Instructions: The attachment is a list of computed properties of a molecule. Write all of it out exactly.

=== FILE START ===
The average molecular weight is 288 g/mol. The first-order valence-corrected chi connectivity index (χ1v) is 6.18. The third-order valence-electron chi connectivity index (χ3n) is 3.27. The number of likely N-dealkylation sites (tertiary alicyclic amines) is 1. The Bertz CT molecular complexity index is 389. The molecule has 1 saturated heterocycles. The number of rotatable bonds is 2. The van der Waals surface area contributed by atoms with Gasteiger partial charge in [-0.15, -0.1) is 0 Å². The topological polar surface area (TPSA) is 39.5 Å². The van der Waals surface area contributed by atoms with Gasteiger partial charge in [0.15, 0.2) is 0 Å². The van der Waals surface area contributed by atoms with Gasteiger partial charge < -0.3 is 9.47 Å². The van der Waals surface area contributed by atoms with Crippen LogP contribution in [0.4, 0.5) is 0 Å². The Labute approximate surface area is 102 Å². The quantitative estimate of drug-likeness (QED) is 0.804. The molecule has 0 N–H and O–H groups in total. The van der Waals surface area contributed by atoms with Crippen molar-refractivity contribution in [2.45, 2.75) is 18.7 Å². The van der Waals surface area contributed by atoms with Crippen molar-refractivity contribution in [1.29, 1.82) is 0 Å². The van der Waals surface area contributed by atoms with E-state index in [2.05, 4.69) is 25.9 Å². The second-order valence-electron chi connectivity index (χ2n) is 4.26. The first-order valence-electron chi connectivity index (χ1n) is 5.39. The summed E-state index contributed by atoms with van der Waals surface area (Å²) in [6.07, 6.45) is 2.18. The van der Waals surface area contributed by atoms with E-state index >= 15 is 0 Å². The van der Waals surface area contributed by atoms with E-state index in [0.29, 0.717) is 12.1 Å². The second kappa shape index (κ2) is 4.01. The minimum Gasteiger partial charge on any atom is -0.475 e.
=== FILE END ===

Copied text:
The average molecular weight is 288 g/mol. The first-order valence-corrected chi connectivity index (χ1v) is 6.18. The third-order valence-electron chi connectivity index (χ3n) is 3.27. The number of likely N-dealkylation sites (tertiary alicyclic amines) is 1. The Bertz CT molecular complexity index is 389. The molecule has 1 saturated heterocycles. The number of rotatable bonds is 2. The van der Waals surface area contributed by atoms with Gasteiger partial charge in [-0.15, -0.1) is 0 Å². The topological polar surface area (TPSA) is 39.5 Å². The van der Waals surface area contributed by atoms with Gasteiger partial charge in [0.15, 0.2) is 0 Å². The van der Waals surface area contributed by atoms with Gasteiger partial charge < -0.3 is 9.47 Å². The van der Waals surface area contributed by atoms with Crippen LogP contribution in [0.4, 0.5) is 0 Å². The Labute approximate surface area is 102 Å². The quantitative estimate of drug-likeness (QED) is 0.804. The molecule has 0 N–H and O–H groups in total. The van der Waals surface area contributed by atoms with Crippen molar-refractivity contribution in [2.45, 2.75) is 18.7 Å². The van der Waals surface area contributed by atoms with Crippen molar-refractivity contribution in [1.29, 1.82) is 0 Å². The van der Waals surface area contributed by atoms with E-state index in [2.05, 4.69) is 25.9 Å². The second-order valence-electron chi connectivity index (χ2n) is 4.26. The first-order valence-electron chi connectivity index (χ1n) is 5.39. The summed E-state index contributed by atoms with van der Waals surface area (Å²) in [6.07, 6.45) is 2.18. The van der Waals surface area contributed by atoms with E-state index >= 15 is 0 Å². The van der Waals surface area contributed by atoms with E-state index in [0.29, 0.717) is 12.1 Å². The second kappa shape index (κ2) is 4.01. The minimum Gasteiger partial charge on any atom is -0.475 e.